In many cases, the PWAs will be indistinguishable from normal apps, so feel free to throw them in the mix alongside apps you've downloaded from the App Store.
An important note: while all websites can be saved as a bookmark to the home screen using this method, that doesn't make each a PWA. If you open your bookmark and it opens as a tab in the main Safari browser instead of its own app, it's not a PWA.
PWAs present an opportunity for developers to experiment and release apps that users cannot download on the App Store. While still uncharted territory in many ways, there are some fun apps out there that you should try out to see just what PWAs are capable of.
Sure, you can download Twitter from the App Store, but you can't download a "lite" version. Lite versions of apps are pretty popular on Android, since they take up less storage space and use less data. Facebook has Facebook Lite and Messenger Lite, for example. So why should we on iOS get it any differently?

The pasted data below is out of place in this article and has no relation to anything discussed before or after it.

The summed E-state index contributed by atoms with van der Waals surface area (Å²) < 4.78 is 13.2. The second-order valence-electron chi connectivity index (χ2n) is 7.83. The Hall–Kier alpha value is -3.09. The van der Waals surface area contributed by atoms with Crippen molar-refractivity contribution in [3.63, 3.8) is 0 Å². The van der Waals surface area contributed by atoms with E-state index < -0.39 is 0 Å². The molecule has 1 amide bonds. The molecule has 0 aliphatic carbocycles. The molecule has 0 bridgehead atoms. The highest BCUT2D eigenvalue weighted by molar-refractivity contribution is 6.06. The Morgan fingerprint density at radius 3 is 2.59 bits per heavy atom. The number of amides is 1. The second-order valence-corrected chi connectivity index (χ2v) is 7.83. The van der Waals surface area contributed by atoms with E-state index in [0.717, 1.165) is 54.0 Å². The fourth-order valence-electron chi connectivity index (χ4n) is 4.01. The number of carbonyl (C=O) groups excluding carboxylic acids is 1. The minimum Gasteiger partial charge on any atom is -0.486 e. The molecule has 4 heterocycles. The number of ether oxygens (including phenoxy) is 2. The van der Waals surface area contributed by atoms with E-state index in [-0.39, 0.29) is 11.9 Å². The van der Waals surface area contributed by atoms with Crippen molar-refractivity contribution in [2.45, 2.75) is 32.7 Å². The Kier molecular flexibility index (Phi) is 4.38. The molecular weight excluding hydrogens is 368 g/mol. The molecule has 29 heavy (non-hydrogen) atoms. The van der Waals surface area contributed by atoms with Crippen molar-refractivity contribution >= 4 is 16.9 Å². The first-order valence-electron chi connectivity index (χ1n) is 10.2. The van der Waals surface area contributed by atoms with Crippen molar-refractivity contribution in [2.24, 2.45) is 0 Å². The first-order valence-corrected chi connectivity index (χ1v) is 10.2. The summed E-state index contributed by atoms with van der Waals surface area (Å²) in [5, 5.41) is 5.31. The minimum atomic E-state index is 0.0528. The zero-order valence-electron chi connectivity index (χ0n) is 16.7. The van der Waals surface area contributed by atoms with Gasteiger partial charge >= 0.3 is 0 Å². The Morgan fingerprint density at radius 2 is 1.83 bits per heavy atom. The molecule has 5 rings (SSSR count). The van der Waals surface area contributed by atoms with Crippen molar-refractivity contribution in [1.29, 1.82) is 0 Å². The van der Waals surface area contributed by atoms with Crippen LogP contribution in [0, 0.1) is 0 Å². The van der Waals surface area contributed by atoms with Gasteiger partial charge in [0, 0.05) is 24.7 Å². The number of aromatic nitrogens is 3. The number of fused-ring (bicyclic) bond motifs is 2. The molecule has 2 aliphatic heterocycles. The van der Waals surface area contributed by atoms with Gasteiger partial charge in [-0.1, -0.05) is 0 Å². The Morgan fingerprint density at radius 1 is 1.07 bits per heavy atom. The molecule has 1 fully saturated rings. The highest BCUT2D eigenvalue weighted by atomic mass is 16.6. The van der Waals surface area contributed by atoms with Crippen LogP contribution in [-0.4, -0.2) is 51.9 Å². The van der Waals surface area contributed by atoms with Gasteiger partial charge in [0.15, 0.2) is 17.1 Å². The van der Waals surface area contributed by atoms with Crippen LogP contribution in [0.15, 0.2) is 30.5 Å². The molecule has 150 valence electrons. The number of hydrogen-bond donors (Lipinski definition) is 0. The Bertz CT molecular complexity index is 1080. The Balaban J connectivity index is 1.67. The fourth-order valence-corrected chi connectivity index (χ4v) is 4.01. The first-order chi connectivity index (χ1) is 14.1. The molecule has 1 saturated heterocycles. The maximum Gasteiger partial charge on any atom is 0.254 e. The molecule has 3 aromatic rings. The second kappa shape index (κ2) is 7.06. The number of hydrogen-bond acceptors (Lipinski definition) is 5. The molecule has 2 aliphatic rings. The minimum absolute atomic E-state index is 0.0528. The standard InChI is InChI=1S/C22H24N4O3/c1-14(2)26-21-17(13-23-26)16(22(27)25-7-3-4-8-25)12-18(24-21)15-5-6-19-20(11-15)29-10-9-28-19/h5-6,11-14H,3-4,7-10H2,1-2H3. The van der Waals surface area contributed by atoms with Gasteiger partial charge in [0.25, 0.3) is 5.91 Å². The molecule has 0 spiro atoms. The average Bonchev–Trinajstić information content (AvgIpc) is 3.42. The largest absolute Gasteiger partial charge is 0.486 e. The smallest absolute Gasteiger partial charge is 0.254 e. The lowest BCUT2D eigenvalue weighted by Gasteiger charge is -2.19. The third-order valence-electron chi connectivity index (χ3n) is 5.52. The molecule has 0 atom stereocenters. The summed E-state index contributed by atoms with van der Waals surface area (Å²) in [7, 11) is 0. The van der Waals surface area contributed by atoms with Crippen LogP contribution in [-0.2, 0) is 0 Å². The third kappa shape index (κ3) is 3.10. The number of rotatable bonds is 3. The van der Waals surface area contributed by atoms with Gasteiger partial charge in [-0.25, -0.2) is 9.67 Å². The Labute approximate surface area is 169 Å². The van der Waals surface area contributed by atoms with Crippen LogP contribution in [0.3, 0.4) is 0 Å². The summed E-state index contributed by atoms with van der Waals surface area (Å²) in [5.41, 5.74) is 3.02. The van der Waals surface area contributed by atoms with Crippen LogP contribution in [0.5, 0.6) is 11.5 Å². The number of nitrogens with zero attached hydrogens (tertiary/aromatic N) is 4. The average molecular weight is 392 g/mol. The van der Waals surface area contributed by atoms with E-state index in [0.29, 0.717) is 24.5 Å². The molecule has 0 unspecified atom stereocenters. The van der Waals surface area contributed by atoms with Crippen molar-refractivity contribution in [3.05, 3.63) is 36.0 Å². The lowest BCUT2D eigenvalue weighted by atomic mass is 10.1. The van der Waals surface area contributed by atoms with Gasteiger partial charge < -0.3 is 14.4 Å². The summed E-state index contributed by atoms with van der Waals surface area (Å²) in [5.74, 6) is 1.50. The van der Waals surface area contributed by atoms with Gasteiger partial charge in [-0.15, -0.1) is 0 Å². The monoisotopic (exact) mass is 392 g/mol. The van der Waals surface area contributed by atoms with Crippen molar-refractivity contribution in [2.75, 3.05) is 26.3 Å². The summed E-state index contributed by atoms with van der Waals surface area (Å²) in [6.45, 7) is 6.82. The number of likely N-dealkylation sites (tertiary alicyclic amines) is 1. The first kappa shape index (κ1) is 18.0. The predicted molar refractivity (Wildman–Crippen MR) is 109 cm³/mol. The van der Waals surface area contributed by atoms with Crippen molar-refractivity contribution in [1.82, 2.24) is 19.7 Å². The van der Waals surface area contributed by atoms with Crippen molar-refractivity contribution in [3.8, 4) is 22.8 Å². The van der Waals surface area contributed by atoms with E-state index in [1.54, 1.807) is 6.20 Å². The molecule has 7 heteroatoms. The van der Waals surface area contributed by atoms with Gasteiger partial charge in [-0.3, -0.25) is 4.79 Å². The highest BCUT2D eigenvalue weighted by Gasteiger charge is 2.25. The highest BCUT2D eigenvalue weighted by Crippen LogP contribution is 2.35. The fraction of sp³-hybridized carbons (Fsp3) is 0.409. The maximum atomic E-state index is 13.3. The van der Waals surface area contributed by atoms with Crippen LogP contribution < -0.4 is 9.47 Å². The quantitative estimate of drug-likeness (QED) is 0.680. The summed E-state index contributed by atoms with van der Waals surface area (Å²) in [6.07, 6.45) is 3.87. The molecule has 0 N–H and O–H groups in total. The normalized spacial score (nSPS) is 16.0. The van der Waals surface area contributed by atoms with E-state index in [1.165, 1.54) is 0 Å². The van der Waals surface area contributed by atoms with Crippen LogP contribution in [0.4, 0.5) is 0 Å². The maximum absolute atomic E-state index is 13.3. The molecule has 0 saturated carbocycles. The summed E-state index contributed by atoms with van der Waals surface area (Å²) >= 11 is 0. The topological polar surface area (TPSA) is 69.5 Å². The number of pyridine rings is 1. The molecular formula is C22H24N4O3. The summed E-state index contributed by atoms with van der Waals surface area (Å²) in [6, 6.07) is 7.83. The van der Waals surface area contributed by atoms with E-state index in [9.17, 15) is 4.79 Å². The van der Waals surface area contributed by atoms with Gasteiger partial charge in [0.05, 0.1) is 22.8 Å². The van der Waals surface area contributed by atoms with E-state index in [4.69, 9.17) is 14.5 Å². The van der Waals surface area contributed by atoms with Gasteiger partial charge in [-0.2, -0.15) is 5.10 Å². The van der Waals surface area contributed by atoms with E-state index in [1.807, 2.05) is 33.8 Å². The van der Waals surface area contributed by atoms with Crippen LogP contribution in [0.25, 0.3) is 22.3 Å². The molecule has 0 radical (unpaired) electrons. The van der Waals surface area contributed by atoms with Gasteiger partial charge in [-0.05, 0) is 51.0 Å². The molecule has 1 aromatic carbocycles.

Behold: Twitter Lite. It's a fast, lightweight version of the popular social media service. While the official Twitter app only takes up about 190 MB of storage, Twitter Lite takes up roughly 150 by my count. It's not a huge difference, but if your iPhone is low on storage, that 40 MB could come in handy. It also appears to load slightly faster than the official app, however, that time may vary per device.
Twitter Lite gives you all the features you'd normally find on the Twitter app, in a slightly stripped-down way. You can view Twitter Moments, notifications, DMs, search and tweet GIFs ... everything you'd expect from a barebones Twitter client.